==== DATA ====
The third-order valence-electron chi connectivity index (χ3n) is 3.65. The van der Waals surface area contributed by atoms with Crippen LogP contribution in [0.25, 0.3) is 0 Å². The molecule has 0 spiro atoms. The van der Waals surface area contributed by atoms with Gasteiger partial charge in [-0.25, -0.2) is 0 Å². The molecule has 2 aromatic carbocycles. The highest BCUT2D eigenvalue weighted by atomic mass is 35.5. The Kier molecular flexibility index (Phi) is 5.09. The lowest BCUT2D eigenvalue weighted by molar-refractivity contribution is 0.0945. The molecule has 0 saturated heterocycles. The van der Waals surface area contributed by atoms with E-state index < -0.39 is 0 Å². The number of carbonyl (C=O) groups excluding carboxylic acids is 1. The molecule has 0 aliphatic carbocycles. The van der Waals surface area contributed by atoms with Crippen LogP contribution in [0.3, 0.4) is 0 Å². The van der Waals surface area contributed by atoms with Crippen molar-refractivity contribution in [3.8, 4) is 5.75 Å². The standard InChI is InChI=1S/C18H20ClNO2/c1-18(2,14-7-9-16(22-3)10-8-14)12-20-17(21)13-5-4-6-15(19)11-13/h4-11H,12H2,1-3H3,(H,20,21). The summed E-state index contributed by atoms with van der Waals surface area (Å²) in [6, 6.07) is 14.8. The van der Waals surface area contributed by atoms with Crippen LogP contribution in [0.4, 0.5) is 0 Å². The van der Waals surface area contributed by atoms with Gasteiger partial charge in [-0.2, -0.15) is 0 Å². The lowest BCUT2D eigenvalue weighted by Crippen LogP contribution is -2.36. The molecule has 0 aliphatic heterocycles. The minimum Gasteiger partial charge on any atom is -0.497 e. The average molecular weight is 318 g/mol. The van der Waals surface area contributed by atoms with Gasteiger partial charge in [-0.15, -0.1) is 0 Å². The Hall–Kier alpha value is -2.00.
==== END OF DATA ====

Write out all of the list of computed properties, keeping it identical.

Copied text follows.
The third-order valence-electron chi connectivity index (χ3n) is 3.65. The van der Waals surface area contributed by atoms with Crippen LogP contribution in [0.25, 0.3) is 0 Å². The molecule has 0 spiro atoms. The van der Waals surface area contributed by atoms with Gasteiger partial charge in [-0.25, -0.2) is 0 Å². The molecule has 2 aromatic carbocycles. The highest BCUT2D eigenvalue weighted by atomic mass is 35.5. The Kier molecular flexibility index (Phi) is 5.09. The lowest BCUT2D eigenvalue weighted by molar-refractivity contribution is 0.0945. The molecule has 0 saturated heterocycles. The van der Waals surface area contributed by atoms with E-state index < -0.39 is 0 Å². The number of carbonyl (C=O) groups excluding carboxylic acids is 1. The molecule has 0 aliphatic carbocycles. The van der Waals surface area contributed by atoms with Crippen LogP contribution in [0.3, 0.4) is 0 Å². The van der Waals surface area contributed by atoms with Crippen molar-refractivity contribution in [3.8, 4) is 5.75 Å². The standard InChI is InChI=1S/C18H20ClNO2/c1-18(2,14-7-9-16(22-3)10-8-14)12-20-17(21)13-5-4-6-15(19)11-13/h4-11H,12H2,1-3H3,(H,20,21). The summed E-state index contributed by atoms with van der Waals surface area (Å²) in [6, 6.07) is 14.8. The van der Waals surface area contributed by atoms with Crippen LogP contribution in [0.4, 0.5) is 0 Å². The van der Waals surface area contributed by atoms with Gasteiger partial charge in [-0.2, -0.15) is 0 Å². The lowest BCUT2D eigenvalue weighted by Crippen LogP contribution is -2.36. The molecule has 0 aliphatic heterocycles. The minimum Gasteiger partial charge on any atom is -0.497 e. The average molecular weight is 318 g/mol. The van der Waals surface area contributed by atoms with Gasteiger partial charge in [-0.15, -0.1) is 0 Å². The Hall–Kier alpha value is -2.00.